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imagesUr-entrepreneur Steve Jobs, in his speech introducing the iPad in 2010 said the following:   “It’s in Apple’s DNA that technology alone is not enough.  It’s technology married with liberal arts, married with the humanities, that yields the results that make our hearts sing.”

If you want to be an entrepreneur steer away from specialization.  It is the enemy of the new and disruptive and the true.  This has never been more so than now.  All aspects of enterprise are changing like lightning.  And this will do nothing but speed up.

In a like vein, The Wall Street Journal recently had an article on the increasing dangers of  specialization in higher education.  (Peter Cappelli, WSJ, pp. R1-2, Nov. 11, 2013)  The current common wisdom is that general education (the liberal arts) is quaintly old fashioned and impractical.  This is resulting in the trendy turn to courses that promise to train specific vocational skill sets and niches.  College is increasingly defined narrowly as job preparation, not as something designed to educate the whole person.  The WSJ limns the counterintuitive argument that this is exactly the wrong approach for long-term vocational hireability.  And that, I think, applies in spades to prepping an incipient entrepreneur.

Today’s jobs, problems, and needs are almost certain to change radically and rapidly.  A hot job in today’s marketplace, say in mobile marketing or hospital finance or pharma management, may, and probably will, become dead meat with the next technological permutations, regulatory changes, or innovative disruption.  The best training for all of us is in how to think globally and objectively about the future, about what’s around the bend.  And that means being a broadly trained thinker and citizen of the world, as well as a specialist in our specific vertical of product or service.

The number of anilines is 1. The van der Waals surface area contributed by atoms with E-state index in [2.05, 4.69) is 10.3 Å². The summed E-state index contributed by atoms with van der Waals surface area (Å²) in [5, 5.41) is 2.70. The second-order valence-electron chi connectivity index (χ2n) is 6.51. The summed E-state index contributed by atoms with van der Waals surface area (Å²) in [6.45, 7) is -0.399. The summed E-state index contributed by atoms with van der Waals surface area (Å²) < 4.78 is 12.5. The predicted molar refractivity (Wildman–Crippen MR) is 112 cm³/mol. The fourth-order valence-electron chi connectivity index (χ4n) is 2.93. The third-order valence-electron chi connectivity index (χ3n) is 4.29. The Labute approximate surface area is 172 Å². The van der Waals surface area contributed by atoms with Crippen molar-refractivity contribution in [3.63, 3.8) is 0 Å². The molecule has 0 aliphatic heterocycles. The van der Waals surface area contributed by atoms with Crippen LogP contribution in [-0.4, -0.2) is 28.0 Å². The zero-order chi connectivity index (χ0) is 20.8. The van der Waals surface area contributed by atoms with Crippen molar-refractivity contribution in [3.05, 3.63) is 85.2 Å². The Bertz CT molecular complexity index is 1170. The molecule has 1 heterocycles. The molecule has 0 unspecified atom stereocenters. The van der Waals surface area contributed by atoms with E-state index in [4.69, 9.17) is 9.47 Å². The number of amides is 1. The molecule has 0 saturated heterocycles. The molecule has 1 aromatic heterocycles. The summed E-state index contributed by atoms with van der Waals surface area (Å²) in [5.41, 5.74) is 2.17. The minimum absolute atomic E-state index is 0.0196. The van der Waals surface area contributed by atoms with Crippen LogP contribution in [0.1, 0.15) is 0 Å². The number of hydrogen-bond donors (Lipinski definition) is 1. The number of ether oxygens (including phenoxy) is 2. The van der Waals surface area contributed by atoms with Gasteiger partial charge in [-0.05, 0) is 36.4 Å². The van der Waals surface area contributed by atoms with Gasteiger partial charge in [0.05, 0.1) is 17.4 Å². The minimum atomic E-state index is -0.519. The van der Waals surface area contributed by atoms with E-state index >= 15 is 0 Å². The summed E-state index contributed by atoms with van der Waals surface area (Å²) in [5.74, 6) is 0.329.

A generalist sees the forest as well as the trees and knows how to adapt nimbly and flexibly with a view to the big picture and main chance.  That’s pretty crucial for an entrepreneur.

Harking back to the previously cited WSJ article, Anthony Carnevale of Georgetown University’s Center on Education and the Workforce calculates that the current unemployment rate among recent IT graduates at the moment is actually twice as high as that of theater majors.  Not what you expect, huh?

david_foster_wallace_rectSince my own background is in the arts and I never trained for business, I am perhaps prejudiced toward what I see as resourcefulness and resiliency imbued by a broad generalist experience and education.  But I do believe that successful business innovation is much more aligned with creative calling than any specific skill set.  (This is why you ultimately cannot teach entrepreneurship in business school.)

Recently deceased writer David Foster Wallace told the following story at speech he gave to the Kenyon College graduating class in 2005.